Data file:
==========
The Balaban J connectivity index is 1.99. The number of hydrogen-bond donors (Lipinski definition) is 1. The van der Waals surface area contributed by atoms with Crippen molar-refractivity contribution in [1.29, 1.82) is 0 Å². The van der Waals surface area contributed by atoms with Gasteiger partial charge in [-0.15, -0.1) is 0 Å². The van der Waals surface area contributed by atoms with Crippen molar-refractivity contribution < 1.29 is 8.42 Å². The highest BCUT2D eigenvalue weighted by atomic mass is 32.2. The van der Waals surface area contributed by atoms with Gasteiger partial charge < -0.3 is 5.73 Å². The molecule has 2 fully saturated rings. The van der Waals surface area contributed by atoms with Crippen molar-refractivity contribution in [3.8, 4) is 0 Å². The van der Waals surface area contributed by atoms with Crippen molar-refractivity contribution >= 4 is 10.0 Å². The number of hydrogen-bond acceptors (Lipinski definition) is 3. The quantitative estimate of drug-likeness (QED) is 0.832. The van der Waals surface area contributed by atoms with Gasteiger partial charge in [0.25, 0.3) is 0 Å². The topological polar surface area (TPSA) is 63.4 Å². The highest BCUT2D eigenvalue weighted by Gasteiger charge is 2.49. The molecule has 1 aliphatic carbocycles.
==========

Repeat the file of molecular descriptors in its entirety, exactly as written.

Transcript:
The Balaban J connectivity index is 1.99. The number of hydrogen-bond donors (Lipinski definition) is 1. The van der Waals surface area contributed by atoms with Crippen molar-refractivity contribution in [1.29, 1.82) is 0 Å². The van der Waals surface area contributed by atoms with Gasteiger partial charge in [-0.15, -0.1) is 0 Å². The van der Waals surface area contributed by atoms with Crippen molar-refractivity contribution < 1.29 is 8.42 Å². The highest BCUT2D eigenvalue weighted by atomic mass is 32.2. The van der Waals surface area contributed by atoms with Gasteiger partial charge < -0.3 is 5.73 Å². The molecule has 2 fully saturated rings. The van der Waals surface area contributed by atoms with Crippen molar-refractivity contribution in [3.8, 4) is 0 Å². The van der Waals surface area contributed by atoms with Crippen molar-refractivity contribution >= 4 is 10.0 Å². The number of hydrogen-bond acceptors (Lipinski definition) is 3. The quantitative estimate of drug-likeness (QED) is 0.832. The van der Waals surface area contributed by atoms with Gasteiger partial charge in [0.25, 0.3) is 0 Å². The topological polar surface area (TPSA) is 63.4 Å². The highest BCUT2D eigenvalue weighted by Gasteiger charge is 2.49. The molecule has 1 aliphatic carbocycles.